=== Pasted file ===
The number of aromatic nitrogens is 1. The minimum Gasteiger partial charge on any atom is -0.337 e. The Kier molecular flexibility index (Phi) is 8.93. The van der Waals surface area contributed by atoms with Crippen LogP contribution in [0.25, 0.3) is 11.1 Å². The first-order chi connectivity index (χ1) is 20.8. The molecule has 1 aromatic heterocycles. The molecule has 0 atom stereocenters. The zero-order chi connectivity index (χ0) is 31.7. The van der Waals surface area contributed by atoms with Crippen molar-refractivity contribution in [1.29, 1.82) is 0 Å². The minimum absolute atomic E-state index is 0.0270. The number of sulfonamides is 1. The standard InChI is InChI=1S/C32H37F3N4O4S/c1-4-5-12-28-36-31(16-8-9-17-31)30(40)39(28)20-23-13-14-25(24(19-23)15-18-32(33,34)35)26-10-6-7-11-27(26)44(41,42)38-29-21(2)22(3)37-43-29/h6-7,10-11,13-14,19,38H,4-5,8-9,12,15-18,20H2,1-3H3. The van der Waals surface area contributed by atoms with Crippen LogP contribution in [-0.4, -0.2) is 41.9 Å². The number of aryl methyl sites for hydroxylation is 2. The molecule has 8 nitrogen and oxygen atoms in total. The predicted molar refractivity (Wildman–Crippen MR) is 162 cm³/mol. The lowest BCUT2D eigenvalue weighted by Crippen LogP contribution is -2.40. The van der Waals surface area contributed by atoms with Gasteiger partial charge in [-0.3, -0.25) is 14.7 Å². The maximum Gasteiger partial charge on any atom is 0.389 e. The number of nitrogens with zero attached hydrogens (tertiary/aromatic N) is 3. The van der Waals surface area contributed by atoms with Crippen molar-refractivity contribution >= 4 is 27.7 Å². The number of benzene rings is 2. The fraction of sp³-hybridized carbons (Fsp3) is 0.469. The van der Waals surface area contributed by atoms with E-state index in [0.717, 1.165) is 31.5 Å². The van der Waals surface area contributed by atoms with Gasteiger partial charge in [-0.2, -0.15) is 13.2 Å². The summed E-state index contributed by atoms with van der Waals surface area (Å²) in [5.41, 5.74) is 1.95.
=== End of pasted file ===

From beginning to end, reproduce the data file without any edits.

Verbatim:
The number of aromatic nitrogens is 1. The minimum Gasteiger partial charge on any atom is -0.337 e. The Kier molecular flexibility index (Phi) is 8.93. The van der Waals surface area contributed by atoms with Crippen LogP contribution in [0.25, 0.3) is 11.1 Å². The first-order chi connectivity index (χ1) is 20.8. The molecule has 1 aromatic heterocycles. The molecule has 0 atom stereocenters. The zero-order chi connectivity index (χ0) is 31.7. The van der Waals surface area contributed by atoms with Crippen molar-refractivity contribution in [1.29, 1.82) is 0 Å². The minimum absolute atomic E-state index is 0.0270. The number of sulfonamides is 1. The standard InChI is InChI=1S/C32H37F3N4O4S/c1-4-5-12-28-36-31(16-8-9-17-31)30(40)39(28)20-23-13-14-25(24(19-23)15-18-32(33,34)35)26-10-6-7-11-27(26)44(41,42)38-29-21(2)22(3)37-43-29/h6-7,10-11,13-14,19,38H,4-5,8-9,12,15-18,20H2,1-3H3. The van der Waals surface area contributed by atoms with Crippen LogP contribution in [-0.4, -0.2) is 41.9 Å². The number of aryl methyl sites for hydroxylation is 2. The molecule has 8 nitrogen and oxygen atoms in total. The predicted molar refractivity (Wildman–Crippen MR) is 162 cm³/mol. The lowest BCUT2D eigenvalue weighted by Crippen LogP contribution is -2.40. The van der Waals surface area contributed by atoms with Gasteiger partial charge in [-0.3, -0.25) is 14.7 Å². The maximum Gasteiger partial charge on any atom is 0.389 e. The number of nitrogens with zero attached hydrogens (tertiary/aromatic N) is 3. The van der Waals surface area contributed by atoms with Crippen molar-refractivity contribution >= 4 is 27.7 Å². The number of benzene rings is 2. The fraction of sp³-hybridized carbons (Fsp3) is 0.469. The van der Waals surface area contributed by atoms with E-state index in [0.717, 1.165) is 31.5 Å². The van der Waals surface area contributed by atoms with Gasteiger partial charge in [-0.2, -0.15) is 13.2 Å². The summed E-state index contributed by atoms with van der Waals surface area (Å²) in [5.41, 5.74) is 1.95.